Four out of Five kernelsKAYLEE BREWSTER
“Sicario” hits the audience at every turn with perfection. And nothing gets missed along the way.
It starts out with a fairly basic format: Kate (Emily Blunt) is a by-the-book FBI agent, who is very good at her job. So good, she catches the eye of Matt (Josh Brolin), who is organizing a team to go after the higher-ups in the drug cartel world.
The problem arises when Kate finds that Matt and his “adviser,” Alejandro (Benicio Del Toro), are so far off the books that they don’t even know where the book is. Kate finds herself in way over her head, and that head is also in danger.
Director Denis Villeneuve knows how to make “Sicario” a thriller in every sense of the word. Every time you think you’ve figured something out, it throws another curve at you. It doesn’t hold your hand, explaining everything in a big board room meeting. It throws you in, and it’s either sink or swim.
Villeneuve has mastered the way to provide intense action that keeps you on the edge of your seat, but not putting all its weight on lots of action scenes. It balances out between a twist-and-turn plot, action and character.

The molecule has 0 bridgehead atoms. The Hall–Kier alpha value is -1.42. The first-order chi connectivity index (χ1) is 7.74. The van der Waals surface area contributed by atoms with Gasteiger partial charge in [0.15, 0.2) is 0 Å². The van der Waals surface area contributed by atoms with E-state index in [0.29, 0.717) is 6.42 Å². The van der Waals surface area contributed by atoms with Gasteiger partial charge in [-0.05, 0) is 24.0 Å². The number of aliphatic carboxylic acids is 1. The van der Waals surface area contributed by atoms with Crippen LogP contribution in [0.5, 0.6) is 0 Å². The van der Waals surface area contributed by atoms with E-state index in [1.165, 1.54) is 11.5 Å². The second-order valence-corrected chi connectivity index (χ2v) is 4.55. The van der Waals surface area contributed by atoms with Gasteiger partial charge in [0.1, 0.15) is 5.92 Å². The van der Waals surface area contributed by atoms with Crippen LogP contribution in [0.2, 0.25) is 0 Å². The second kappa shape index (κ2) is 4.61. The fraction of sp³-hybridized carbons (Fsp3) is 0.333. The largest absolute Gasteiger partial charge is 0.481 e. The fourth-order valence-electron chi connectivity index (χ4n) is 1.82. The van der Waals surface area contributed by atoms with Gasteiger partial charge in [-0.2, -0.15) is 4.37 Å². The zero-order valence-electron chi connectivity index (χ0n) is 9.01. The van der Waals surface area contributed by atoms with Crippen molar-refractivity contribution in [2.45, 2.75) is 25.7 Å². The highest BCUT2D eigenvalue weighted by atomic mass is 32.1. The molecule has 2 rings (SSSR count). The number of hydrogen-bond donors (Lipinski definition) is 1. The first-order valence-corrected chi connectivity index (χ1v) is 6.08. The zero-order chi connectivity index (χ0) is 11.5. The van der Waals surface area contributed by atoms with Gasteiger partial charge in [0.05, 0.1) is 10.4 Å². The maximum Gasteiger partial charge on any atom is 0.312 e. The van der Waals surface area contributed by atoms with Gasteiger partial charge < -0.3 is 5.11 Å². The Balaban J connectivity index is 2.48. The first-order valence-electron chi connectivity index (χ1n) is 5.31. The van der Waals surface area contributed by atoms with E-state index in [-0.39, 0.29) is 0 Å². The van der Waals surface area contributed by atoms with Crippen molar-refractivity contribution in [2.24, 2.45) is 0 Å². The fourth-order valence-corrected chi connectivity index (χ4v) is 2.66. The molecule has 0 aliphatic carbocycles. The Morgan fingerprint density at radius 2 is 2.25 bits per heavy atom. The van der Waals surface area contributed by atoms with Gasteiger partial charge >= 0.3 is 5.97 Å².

And what an incredible lead character. I don’t know if I’ve ever seen a character quite like Kate in film before. What makes her stand out is how she presents herself. And Blunt is a big part of that. She doesn’t have much dialogue. She is quiet: Most of her lines are spoken just above a whisper. But she doesn’t have to say much to let the audience know what she’s thinking. There’s no deep, emotional scene where her character bares her soul. But that doesn’t mean her character is emotionless, it’s just her main emotion is fear, and viewers will spend most of the time fearing for her.
The film certainly doesn’t shy away from the more gruesome aspects of the drug trade. There is blood, gore, explosions and dead bodies. It’s not pleasant, but it gives you a slap in the face that says, “We’re not making this up, it’s real.”
The tension and violence is expertly shown through the film’s cinematography. You feel like you’re in on the action by the way the camera moves with the characters. It also tells the story through the lens of security cameras, night-vision, thermal vision — all giving a unique point-of-view.
If “Sicario” doesn’t end up with a few Oscar nominations then there is even more injustice in the world. It’s a film that hits the mark with everything and then some. You’ll walk out of the theater probably a little dazed and confused, but wanting more. And if you want more, check out Villeneuve’s other film, “Prisoners.”